During our time in South Africa, Stellenbosch University came under criticism due to allegations of racism. At one point, students at the university were invited to be photographed with written statements about themselves which challenged the stereotype of a typical Stellenbosch student and highlighted the differences and individualities of each student, with the tag #IAmStellenbosch. This at first appeared like a positive step, a ‘nice thing to do’, however we soon became aware of the reactions of others, who saw it as tokenistic and a denial of deep-rooted issues (Brett Fish discusses the matter here). This was one of many incidents waking us up to our white privilege and the many layers that we haven’t had to consider.
I have read books about Martin Luther King Jr and Nelson Mandela. I have watched movies about race inequality that had heart warming conclusions. Through these I gained a bit of understanding of the struggles that many people in the world have faced because of the colour of their skin. This insight, however, didn’t automatically lead to me recognising the privilege that I have as a white person. I empathised with the oppression but didn’t see how I also benefitted on the other side.
Writing this post is difficult as I’m very aware that I’m not an expert, I haven’t personally experienced being on the wrong end of this issue and that my white privilege is ingrained. I’m sharing thoughts from my story and my stuttering learning of this important subject.
My time in South Africa really opened my eyes to the division that some countries have suffered, and are suffering, due to race. The stories of injustice, the unequal distribution of wealth, the imbalance of education and job opportunities, the distrust. South Africa is still recovering from the trauma of apartheid and the policies are still having a systemic impact. Young leaders are rising up in the nation such as my friend Thabo, who shared some courageous thoughts in the previous post. Thabo expected backlash from his writing and that is due to discussing an issue that some won’t accept. He has suffered first hand injustice because of the colour of his skin but he won’t let it stop him moving forward. I know many young people like Thabo who want to see change in their country and work towards the hope of equality. They don’t hate white people, rather they are aware of the divisive attitudes that workplaces, communities and families have, and instead, want to be seen for who they are – their full self.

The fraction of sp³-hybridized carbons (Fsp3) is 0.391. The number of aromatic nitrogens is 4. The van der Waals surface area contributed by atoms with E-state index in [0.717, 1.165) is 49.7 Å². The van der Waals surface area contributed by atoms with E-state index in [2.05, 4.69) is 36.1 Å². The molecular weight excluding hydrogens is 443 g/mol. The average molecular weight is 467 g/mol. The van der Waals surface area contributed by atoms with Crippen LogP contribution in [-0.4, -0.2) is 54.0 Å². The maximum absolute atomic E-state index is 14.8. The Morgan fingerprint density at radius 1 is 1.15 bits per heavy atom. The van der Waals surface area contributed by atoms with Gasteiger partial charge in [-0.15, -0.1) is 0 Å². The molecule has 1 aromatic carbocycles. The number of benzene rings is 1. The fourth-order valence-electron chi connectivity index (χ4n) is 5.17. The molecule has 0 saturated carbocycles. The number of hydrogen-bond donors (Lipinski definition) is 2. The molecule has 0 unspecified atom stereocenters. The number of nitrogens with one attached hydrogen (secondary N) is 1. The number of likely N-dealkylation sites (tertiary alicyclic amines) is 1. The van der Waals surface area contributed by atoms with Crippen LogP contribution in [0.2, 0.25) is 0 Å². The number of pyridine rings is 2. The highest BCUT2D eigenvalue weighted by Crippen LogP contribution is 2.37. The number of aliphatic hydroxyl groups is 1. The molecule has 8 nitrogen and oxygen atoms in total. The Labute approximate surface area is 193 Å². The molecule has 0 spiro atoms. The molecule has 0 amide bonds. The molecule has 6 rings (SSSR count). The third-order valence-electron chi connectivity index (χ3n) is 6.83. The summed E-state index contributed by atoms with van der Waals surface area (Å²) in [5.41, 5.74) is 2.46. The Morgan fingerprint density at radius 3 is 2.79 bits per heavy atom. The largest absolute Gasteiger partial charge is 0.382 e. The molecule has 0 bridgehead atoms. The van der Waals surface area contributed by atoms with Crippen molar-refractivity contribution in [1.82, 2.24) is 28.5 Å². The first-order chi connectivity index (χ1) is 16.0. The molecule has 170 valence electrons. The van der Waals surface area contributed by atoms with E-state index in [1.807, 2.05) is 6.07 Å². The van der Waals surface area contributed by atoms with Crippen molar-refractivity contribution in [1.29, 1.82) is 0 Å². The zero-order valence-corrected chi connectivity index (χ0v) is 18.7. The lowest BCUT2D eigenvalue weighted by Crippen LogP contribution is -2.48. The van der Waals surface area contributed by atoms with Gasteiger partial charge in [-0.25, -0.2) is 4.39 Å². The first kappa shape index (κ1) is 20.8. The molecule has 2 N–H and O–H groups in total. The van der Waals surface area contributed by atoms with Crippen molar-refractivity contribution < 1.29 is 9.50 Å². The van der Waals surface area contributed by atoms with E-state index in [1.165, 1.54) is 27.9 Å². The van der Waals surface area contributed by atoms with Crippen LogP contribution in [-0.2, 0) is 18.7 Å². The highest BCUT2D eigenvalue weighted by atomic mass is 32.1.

While living in South Africa we heard about how the Black Lives Matter movement was gaining momentum in the United States due to the police brutality and unjust shootings. As I reflected on what was going on I realised the privilege I had of being able to walk down the street, pop into shops, go about my everyday life and not fear being treated suspiciously or judged as a criminal. I expected the police to help me out if I needed them. I began to see that life isn’t like that for everyone.
Today in the UK we are living in a fragile situation. We have asylum seekers who have fled their homes in search of safety, and they are being used as fear inducing pawns in political battles. Peace-loving Muslims are being judged as the same as extreme terrorists because they allegedly ‘look similar’. People are confused and worried. I initially thought that in the UK we are a very inclusive society and that discussions around white privilege are not as relevant – some of you may argue that point. Our issues and situation are different from countries like South Africa or the United States but the concept of white privilege is still relevant (this helpful article argues this point).